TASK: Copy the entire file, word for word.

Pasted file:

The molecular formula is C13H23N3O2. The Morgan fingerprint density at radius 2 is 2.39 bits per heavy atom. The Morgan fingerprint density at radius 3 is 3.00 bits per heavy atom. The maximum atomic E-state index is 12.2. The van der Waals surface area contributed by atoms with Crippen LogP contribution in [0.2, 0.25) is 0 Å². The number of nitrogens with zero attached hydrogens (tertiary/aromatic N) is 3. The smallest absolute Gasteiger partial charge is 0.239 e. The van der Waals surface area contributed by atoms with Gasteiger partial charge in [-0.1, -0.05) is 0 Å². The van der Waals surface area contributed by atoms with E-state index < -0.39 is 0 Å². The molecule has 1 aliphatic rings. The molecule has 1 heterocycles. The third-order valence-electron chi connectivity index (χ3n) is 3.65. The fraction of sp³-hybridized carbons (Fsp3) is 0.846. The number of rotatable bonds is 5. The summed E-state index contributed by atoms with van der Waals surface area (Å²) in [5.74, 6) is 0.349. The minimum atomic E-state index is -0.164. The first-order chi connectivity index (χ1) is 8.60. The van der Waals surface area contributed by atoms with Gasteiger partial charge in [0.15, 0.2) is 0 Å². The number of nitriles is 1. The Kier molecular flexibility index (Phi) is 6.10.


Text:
The molecular formula is C13H23N3O2. The Morgan fingerprint density at radius 2 is 2.39 bits per heavy atom. The Morgan fingerprint density at radius 3 is 3.00 bits per heavy atom. The maximum atomic E-state index is 12.2. The van der Waals surface area contributed by atoms with Crippen LogP contribution in [0.2, 0.25) is 0 Å². The number of nitrogens with zero attached hydrogens (tertiary/aromatic N) is 3. The smallest absolute Gasteiger partial charge is 0.239 e. The van der Waals surface area contributed by atoms with Gasteiger partial charge in [-0.1, -0.05) is 0 Å². The van der Waals surface area contributed by atoms with E-state index < -0.39 is 0 Å². The molecule has 1 aliphatic rings. The molecule has 1 heterocycles. The third-order valence-electron chi connectivity index (χ3n) is 3.65. The fraction of sp³-hybridized carbons (Fsp3) is 0.846. The number of rotatable bonds is 5. The summed E-state index contributed by atoms with van der Waals surface area (Å²) in [5.74, 6) is 0.349. The minimum atomic E-state index is -0.164. The first-order chi connectivity index (χ1) is 8.60. The van der Waals surface area contributed by atoms with Gasteiger partial charge in [0.15, 0.2) is 0 Å². The number of nitriles is 1. The Kier molecular flexibility index (Phi) is 6.10.